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Monday, October 10, 2011

Kunstkammer: A Cabinet of Curiosities

This has to be one of my favorite things I've ever made. Such a fun project. This week for Advanced Survey of Computer Arts, our class was asked to create a short animation or visual effects video using Adobe After Effects. The closest experience I've had to this software was a program called Motion, and I was even a little shaky with that. So this was a total guessing game for me--- even after two weeks of in-class assignments and tutorials, I still had a tough time wrestling with After Effects. I enjoyed myself though! Totally worth it!

Just so you know what my class was getting into, here are some student examples. Click here for the full list.


Animation Using After Effects










Visual Effects Using After Effects








 


Pretty impressive stuff, huh? It was pretty intimidating for me. I had no idea how I could make something at that level with only two weeks to complete it. I decided on making an animation versus a visual effects piece. As a Sequential Art major, I figure cartoons are more of my thing.

Earlier that week, I had received confirmation from Fourth Fridays: Where People and the Arts Collide that I would have the opportunity to show a gallery of my work in November. (This is an art community back in Illinois that I am part of). I was asked to showcase my series of watercolor monsters. I was pretty excited, so I decided to make an advertisement for my gallery exhibit as my After Effects project. This would mean the theme would have to be eerie and mysterious---and probably contain one of my watercolor monsters animated in the video. 


So I doodled some creatures and listened to some creepy music and partially paid attention in art history 2 long enough for something to catch my ear.
This painting by Jan Brueghel, Allegory of Sight was particularly interesting.


The collection of all the objects seen in the painting was referred to a kunstkammer, or a "cabinet of curiosities." There was something about that phrase that really appealed to me. I figured it would be the perfect theme for my gallery on creepy critters.



With that decided, I began to draw a lot of bottles and jars and vases and specimens that one would find in a creepy gallery. I pictured a scene of a room filled with shelves and shelves of THINGS---interesting things. As I continued to doodle, I had the idea of the camera panning around a drawing of those shelves with some of the objects moving.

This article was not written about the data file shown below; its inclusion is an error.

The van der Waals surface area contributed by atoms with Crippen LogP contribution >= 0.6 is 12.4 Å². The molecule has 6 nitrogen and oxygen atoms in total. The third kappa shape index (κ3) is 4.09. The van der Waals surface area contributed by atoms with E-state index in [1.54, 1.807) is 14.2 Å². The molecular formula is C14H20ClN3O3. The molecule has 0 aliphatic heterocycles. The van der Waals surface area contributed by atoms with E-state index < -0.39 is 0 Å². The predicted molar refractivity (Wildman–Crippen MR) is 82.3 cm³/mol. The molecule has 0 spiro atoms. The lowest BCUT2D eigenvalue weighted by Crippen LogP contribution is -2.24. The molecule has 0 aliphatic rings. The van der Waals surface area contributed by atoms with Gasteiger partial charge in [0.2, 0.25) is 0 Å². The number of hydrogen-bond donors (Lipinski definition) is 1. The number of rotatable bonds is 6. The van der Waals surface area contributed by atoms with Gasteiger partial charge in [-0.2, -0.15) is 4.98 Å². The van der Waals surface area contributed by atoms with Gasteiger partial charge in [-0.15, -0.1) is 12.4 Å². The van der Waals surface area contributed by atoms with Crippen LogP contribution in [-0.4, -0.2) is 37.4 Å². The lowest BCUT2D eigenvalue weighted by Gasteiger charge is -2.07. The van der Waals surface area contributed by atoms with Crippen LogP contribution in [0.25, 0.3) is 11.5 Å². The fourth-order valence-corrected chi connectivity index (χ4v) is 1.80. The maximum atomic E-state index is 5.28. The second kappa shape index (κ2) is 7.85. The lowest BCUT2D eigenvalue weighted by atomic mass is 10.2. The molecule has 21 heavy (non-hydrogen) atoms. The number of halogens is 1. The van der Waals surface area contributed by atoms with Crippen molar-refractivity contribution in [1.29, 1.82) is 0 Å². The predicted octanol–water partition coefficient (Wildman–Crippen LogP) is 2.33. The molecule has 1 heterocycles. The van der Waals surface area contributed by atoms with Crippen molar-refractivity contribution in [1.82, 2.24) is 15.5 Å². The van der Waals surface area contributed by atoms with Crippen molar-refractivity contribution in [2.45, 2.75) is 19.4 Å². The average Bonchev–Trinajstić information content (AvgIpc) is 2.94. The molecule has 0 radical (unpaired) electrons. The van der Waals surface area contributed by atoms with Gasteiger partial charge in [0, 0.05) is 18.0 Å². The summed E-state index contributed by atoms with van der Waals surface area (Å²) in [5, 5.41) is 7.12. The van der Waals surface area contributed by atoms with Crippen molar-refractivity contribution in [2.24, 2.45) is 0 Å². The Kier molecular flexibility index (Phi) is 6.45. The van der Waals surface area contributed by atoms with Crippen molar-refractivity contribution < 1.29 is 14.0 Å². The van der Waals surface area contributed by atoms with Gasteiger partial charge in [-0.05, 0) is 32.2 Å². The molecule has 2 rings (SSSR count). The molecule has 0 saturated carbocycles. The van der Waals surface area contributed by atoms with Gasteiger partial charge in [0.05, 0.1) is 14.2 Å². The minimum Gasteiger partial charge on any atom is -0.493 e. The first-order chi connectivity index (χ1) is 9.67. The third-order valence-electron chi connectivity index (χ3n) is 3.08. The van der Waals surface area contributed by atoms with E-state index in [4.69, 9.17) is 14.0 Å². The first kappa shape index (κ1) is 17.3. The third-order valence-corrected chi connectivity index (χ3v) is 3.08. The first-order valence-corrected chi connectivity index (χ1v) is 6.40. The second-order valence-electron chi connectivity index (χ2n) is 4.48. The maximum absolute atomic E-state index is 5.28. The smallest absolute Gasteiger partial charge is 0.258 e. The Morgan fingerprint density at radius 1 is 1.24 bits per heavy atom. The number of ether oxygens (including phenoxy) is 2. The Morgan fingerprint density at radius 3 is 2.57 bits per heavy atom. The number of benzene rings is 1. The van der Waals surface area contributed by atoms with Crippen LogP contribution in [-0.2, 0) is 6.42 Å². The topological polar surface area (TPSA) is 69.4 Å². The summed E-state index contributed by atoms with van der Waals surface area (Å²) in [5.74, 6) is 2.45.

To try to visualize the sequence of the animation, I made a pretty silly animatic using Windows Movie Maker. The sequence would be the cabinet jars flickering in the light, a pan across all the jars, and the sound of a critter as he is escaping from his jar and peeking at the audience. You might recognize the little fella. I had a song in mind from the beginning of the project, and that's what I set it to-- Marionette by Chris Spheeris.









 
FUN FACT: I did my own foley work. All the sound effects you hear are me being ridiculous. I recorded them using the microphone on my ipod touch headphones. i.e. the sloshing water, the jar lid rattling, the scurrying, even the stupid monster chirps are me.Gross, right?


With the animatic to help me time and visualize things, I broke down the next parts of the assignment:
  1. Making decent drawings of a full cabinet and a monster
  2. Coloring them on Photoshop
  3. Importing all the assets into After Effects
  4. Not Dying in Dyson Lab
  5. Stitching together the audio from 7 minutes to 40 seconds
  6. Placing sound effects
  7. Panning around the cabinet drawing
  8. Animating various elements using the transform controls, animation keyframes, and the puppet tool
  9. Adding text
  10. Not dying in Dyson Lab
 Sorry I don't have a timelapse video of the project in progress----that would have been neat. Instead you get some silly pinups and concept art.






And here you have it: the final video.






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